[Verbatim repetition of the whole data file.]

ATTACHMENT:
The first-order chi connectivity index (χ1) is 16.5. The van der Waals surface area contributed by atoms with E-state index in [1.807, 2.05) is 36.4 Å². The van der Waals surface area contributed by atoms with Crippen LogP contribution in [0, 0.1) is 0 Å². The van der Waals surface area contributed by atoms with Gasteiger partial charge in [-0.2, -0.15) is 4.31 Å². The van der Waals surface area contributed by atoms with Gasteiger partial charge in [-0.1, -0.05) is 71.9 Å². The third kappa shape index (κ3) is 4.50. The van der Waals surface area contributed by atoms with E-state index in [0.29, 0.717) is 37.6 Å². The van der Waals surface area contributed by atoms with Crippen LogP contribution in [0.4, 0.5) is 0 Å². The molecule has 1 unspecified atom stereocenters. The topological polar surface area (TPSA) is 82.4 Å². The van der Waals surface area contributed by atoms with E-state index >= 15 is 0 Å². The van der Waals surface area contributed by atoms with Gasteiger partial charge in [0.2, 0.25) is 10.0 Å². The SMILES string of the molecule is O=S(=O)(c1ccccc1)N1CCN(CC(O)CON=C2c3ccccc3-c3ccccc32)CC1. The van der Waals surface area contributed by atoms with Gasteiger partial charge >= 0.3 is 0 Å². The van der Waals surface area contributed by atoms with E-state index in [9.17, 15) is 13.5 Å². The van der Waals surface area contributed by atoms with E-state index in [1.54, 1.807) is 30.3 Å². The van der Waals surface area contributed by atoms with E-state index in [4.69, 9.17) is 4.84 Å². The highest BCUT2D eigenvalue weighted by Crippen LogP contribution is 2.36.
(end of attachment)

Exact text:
The first-order chi connectivity index (χ1) is 16.5. The van der Waals surface area contributed by atoms with E-state index in [1.807, 2.05) is 36.4 Å². The van der Waals surface area contributed by atoms with Crippen LogP contribution in [0, 0.1) is 0 Å². The van der Waals surface area contributed by atoms with Gasteiger partial charge in [-0.2, -0.15) is 4.31 Å². The van der Waals surface area contributed by atoms with Gasteiger partial charge in [-0.1, -0.05) is 71.9 Å². The third kappa shape index (κ3) is 4.50. The van der Waals surface area contributed by atoms with E-state index in [0.29, 0.717) is 37.6 Å². The van der Waals surface area contributed by atoms with Crippen LogP contribution in [0.4, 0.5) is 0 Å². The molecule has 1 unspecified atom stereocenters. The topological polar surface area (TPSA) is 82.4 Å². The van der Waals surface area contributed by atoms with E-state index >= 15 is 0 Å². The van der Waals surface area contributed by atoms with Gasteiger partial charge in [0.2, 0.25) is 10.0 Å². The SMILES string of the molecule is O=S(=O)(c1ccccc1)N1CCN(CC(O)CON=C2c3ccccc3-c3ccccc32)CC1. The van der Waals surface area contributed by atoms with Gasteiger partial charge >= 0.3 is 0 Å². The van der Waals surface area contributed by atoms with E-state index in [9.17, 15) is 13.5 Å². The van der Waals surface area contributed by atoms with E-state index in [1.54, 1.807) is 30.3 Å². The van der Waals surface area contributed by atoms with E-state index in [4.69, 9.17) is 4.84 Å². The highest BCUT2D eigenvalue weighted by Crippen LogP contribution is 2.36.